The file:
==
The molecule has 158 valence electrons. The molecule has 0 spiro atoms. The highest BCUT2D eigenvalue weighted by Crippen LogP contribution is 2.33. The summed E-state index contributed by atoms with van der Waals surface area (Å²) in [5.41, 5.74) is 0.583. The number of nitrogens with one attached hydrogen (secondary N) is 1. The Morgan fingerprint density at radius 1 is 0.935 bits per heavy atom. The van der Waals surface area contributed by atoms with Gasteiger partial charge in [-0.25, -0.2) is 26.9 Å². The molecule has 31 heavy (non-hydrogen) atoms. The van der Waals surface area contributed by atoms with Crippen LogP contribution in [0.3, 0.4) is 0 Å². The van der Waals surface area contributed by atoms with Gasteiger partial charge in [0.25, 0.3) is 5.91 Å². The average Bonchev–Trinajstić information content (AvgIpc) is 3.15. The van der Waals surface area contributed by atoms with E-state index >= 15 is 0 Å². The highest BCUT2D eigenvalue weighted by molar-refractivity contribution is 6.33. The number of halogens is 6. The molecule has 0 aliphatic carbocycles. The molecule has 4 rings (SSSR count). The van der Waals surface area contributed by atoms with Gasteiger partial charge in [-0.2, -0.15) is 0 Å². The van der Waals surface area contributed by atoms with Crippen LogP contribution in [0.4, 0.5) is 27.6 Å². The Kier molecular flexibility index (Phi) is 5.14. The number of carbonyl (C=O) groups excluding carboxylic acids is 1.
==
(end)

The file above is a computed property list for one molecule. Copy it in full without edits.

The molecule has 158 valence electrons. The molecule has 0 spiro atoms. The highest BCUT2D eigenvalue weighted by Crippen LogP contribution is 2.33. The summed E-state index contributed by atoms with van der Waals surface area (Å²) in [5.41, 5.74) is 0.583. The number of nitrogens with one attached hydrogen (secondary N) is 1. The Morgan fingerprint density at radius 1 is 0.935 bits per heavy atom. The van der Waals surface area contributed by atoms with Gasteiger partial charge in [-0.25, -0.2) is 26.9 Å². The molecule has 31 heavy (non-hydrogen) atoms. The van der Waals surface area contributed by atoms with Crippen LogP contribution in [0.3, 0.4) is 0 Å². The van der Waals surface area contributed by atoms with Gasteiger partial charge in [0.25, 0.3) is 5.91 Å². The average Bonchev–Trinajstić information content (AvgIpc) is 3.15. The van der Waals surface area contributed by atoms with E-state index >= 15 is 0 Å². The highest BCUT2D eigenvalue weighted by molar-refractivity contribution is 6.33. The number of halogens is 6. The molecule has 0 aliphatic carbocycles. The molecule has 4 rings (SSSR count). The van der Waals surface area contributed by atoms with Gasteiger partial charge in [-0.2, -0.15) is 0 Å². The van der Waals surface area contributed by atoms with Crippen LogP contribution in [0.4, 0.5) is 27.6 Å². The Kier molecular flexibility index (Phi) is 5.14. The number of carbonyl (C=O) groups excluding carboxylic acids is 1.